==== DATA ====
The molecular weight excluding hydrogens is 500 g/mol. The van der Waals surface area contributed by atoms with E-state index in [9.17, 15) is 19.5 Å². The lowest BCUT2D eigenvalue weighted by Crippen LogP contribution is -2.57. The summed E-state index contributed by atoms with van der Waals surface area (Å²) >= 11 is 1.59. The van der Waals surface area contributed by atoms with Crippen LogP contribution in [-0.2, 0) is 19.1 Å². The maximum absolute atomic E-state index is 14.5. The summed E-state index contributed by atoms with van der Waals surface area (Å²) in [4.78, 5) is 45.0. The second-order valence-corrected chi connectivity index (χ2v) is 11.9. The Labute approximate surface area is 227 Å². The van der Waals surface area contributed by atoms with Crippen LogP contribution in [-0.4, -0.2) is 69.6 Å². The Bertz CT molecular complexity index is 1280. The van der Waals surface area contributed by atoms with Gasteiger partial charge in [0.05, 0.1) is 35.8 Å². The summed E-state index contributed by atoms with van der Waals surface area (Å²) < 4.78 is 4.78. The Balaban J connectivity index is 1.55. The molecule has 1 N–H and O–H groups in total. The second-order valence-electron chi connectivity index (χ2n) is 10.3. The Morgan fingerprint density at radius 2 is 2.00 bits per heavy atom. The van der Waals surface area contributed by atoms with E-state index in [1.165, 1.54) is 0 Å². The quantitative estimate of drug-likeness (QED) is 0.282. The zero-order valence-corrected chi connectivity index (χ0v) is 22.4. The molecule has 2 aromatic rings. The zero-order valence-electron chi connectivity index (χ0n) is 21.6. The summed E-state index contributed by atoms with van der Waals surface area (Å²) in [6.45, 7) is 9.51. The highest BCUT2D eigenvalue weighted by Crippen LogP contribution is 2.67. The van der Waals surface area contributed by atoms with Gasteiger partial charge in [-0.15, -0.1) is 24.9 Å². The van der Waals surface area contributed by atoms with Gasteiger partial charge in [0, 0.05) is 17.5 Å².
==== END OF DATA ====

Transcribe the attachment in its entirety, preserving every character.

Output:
The molecular weight excluding hydrogens is 500 g/mol. The van der Waals surface area contributed by atoms with E-state index in [9.17, 15) is 19.5 Å². The lowest BCUT2D eigenvalue weighted by Crippen LogP contribution is -2.57. The summed E-state index contributed by atoms with van der Waals surface area (Å²) >= 11 is 1.59. The van der Waals surface area contributed by atoms with Crippen LogP contribution in [-0.2, 0) is 19.1 Å². The maximum absolute atomic E-state index is 14.5. The summed E-state index contributed by atoms with van der Waals surface area (Å²) in [4.78, 5) is 45.0. The second-order valence-corrected chi connectivity index (χ2v) is 11.9. The Labute approximate surface area is 227 Å². The van der Waals surface area contributed by atoms with Crippen LogP contribution in [-0.4, -0.2) is 69.6 Å². The Bertz CT molecular complexity index is 1280. The van der Waals surface area contributed by atoms with Gasteiger partial charge in [0.05, 0.1) is 35.8 Å². The summed E-state index contributed by atoms with van der Waals surface area (Å²) < 4.78 is 4.78. The Balaban J connectivity index is 1.55. The molecule has 1 N–H and O–H groups in total. The second-order valence-electron chi connectivity index (χ2n) is 10.3. The Morgan fingerprint density at radius 2 is 2.00 bits per heavy atom. The van der Waals surface area contributed by atoms with E-state index in [1.165, 1.54) is 0 Å². The quantitative estimate of drug-likeness (QED) is 0.282. The zero-order valence-corrected chi connectivity index (χ0v) is 22.4. The molecule has 2 aromatic rings. The zero-order valence-electron chi connectivity index (χ0n) is 21.6. The summed E-state index contributed by atoms with van der Waals surface area (Å²) in [6.45, 7) is 9.51. The highest BCUT2D eigenvalue weighted by Crippen LogP contribution is 2.67. The van der Waals surface area contributed by atoms with Gasteiger partial charge in [-0.15, -0.1) is 24.9 Å². The van der Waals surface area contributed by atoms with Gasteiger partial charge in [0, 0.05) is 17.5 Å².